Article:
For a non-deterministic Turing machine, there can be multiple paths in the multiway system:

Continuing this, we see that the non-deterministic Turing machine shows a fairly complex pattern of branching and merging in the multiway system (this particular example is not causal invariant):

After a few more steps, and using a different rendering, the multiway system has the form:

(Note that in actually using a non-deterministic Turing machine, say to solve an NP-complete problem, one needs to check the results on each branch of the multiway system—with different search strategies corresponding to using different foliations in exploring the multiway system.)

As a final example, consider using our models to reproduce cellular automata. Our models are in a sense intended to be as flexible as possible, while cellular automata have a simple but rigid structure. In particular, a cellular automaton consists of a rigid array of cells, with specific, discrete values that are updated in parallel at each step. In our models, on the other hand, there is no intrinsic geometry, no built-in notion of “values”, and different updating events are treated as independent and “asynchronous”, subject only to the partial ordering imposed by causal relations.

In reproducing a Turing machine using our models, we already needed a definite tape that encodes values, but we only had to deal with one action happening at a time, so there was no issue of synchronization. For a cellular automaton, however, we have to arrange for synchronization of updates across all cells. But as we will see, even though our models ultimately work quite differently, there is no fundamental problem in doing this with the models.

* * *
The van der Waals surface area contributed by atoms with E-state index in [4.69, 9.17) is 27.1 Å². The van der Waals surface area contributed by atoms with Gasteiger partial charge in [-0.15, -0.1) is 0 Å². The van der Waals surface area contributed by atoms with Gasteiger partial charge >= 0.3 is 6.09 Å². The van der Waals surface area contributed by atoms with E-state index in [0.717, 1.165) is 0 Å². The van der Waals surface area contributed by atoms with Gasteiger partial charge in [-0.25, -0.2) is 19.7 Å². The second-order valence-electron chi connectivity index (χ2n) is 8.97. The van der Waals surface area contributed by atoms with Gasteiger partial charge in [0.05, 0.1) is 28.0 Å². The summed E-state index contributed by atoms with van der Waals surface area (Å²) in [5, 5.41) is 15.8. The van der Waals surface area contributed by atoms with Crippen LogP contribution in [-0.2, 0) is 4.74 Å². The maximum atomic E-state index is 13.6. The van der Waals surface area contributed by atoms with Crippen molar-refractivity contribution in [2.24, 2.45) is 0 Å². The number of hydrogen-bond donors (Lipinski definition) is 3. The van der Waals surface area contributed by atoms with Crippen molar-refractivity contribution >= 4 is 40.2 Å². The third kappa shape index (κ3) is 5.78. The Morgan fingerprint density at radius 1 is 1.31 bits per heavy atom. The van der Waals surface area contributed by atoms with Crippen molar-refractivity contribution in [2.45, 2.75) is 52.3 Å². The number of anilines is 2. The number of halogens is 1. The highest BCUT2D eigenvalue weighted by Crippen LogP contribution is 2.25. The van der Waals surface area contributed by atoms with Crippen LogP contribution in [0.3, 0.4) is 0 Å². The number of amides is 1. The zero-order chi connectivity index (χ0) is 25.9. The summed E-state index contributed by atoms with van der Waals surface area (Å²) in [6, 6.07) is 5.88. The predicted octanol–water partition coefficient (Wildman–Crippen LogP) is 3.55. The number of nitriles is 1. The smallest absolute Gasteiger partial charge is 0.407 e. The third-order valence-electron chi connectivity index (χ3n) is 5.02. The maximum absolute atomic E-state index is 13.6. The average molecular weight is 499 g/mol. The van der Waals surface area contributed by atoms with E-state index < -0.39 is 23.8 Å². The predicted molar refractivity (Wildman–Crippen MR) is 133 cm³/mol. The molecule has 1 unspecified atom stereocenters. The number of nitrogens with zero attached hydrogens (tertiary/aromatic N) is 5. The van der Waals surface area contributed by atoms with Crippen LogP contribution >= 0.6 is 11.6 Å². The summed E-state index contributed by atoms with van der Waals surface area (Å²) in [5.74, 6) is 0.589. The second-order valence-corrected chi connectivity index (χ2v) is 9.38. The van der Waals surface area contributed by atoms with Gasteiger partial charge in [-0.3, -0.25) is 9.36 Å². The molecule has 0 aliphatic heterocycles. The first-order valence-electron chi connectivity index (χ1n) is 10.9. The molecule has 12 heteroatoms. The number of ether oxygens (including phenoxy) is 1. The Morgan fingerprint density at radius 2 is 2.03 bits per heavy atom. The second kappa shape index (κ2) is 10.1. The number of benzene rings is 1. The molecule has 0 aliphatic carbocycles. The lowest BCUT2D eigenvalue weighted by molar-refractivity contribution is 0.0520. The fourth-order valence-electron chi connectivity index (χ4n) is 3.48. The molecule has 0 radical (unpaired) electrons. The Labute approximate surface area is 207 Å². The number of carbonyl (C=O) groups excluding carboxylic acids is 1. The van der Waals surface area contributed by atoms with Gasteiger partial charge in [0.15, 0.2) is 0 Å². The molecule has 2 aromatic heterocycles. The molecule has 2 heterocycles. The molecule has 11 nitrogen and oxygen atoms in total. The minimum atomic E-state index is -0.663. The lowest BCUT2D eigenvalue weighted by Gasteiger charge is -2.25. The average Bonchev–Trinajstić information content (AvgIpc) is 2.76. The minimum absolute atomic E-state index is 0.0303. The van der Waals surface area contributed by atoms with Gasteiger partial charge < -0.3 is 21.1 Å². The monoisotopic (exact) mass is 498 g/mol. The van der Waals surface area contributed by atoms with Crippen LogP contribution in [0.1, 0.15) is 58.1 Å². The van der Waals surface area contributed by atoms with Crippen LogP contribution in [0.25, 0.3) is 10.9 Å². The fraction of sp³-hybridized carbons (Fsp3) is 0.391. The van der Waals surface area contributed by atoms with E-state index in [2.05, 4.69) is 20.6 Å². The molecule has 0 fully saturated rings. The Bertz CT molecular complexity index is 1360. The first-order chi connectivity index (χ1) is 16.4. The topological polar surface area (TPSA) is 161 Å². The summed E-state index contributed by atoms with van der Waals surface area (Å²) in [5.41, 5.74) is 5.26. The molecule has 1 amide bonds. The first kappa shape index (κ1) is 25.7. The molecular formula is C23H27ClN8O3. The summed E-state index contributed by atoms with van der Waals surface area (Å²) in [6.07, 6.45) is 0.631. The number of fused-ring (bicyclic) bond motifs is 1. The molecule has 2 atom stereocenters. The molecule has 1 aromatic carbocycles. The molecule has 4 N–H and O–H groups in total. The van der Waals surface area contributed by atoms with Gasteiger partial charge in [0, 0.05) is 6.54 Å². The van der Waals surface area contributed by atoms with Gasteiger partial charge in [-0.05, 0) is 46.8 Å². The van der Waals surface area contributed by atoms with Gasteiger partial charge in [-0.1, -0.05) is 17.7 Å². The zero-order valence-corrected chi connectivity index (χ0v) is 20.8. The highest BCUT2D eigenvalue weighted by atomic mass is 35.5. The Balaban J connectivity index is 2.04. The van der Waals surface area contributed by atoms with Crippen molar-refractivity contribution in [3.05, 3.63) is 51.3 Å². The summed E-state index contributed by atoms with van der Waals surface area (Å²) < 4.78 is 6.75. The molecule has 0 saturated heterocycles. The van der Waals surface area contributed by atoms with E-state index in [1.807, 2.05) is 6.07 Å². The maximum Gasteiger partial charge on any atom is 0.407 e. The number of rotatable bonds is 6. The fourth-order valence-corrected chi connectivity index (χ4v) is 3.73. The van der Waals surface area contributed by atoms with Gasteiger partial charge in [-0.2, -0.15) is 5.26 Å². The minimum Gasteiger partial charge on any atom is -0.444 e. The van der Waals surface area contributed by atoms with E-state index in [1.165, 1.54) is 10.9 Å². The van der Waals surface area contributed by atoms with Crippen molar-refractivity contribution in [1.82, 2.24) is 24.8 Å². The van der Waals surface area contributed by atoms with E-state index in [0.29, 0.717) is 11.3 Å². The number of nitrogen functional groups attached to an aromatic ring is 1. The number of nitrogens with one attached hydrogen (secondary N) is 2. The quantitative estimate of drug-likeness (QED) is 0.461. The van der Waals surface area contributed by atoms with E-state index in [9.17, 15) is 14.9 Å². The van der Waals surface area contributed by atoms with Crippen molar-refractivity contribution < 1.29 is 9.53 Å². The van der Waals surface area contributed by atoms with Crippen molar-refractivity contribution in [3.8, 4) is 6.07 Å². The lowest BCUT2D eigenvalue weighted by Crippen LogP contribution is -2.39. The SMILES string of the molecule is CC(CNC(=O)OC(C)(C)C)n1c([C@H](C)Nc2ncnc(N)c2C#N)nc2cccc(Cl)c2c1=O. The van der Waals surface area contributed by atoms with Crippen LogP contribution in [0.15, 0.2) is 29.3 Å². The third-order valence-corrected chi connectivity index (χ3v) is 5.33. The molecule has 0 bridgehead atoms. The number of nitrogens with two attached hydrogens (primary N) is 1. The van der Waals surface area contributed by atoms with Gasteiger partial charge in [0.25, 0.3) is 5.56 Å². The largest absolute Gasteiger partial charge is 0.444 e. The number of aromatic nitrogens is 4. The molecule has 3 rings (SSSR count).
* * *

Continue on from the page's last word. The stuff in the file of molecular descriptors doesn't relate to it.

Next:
For example, given the rule 30 cellular automaton

we encode a state like

in the form

where the 6-ary self-loops represent black cells. Note that there is a quite complex structure that in effect maintains the cellular automaton array, complete with “extensible end caps” that allow it to grow.

Given this structure, the rule corresponding to the rule 30 cellular automaton becomes

where the first two transformations relate to the end caps, and the remaining 8 actually implement the various cases of the cellular automata rule. Applying the rule for our model for a few steps to an initial condition consisting of a single black cell, we get:

Each of these steps has information on certain cells in the cellular automaton at a certain step in the cellular automaton evolution. “Decoding” each of the steps in our model shown above, we get the following, in which the “front” of cellular automaton cells whose values are present at that step in our model are highlighted:

The particular foliation we have used to determine the steps in the evolution of our model corresponds to a particular foliation of the evolution of the cellular automaton:

The final “spacetime” cellular automaton pattern is the same, but the foliation defines a specific order for building it up. We can visualize the way the data flows in the computation by looking at the causal graph (with events forming cells with different colors indicated):

Here is the foliation of the causal graph that corresponds to each step in a traditional synchronized parallel cellular automaton updating: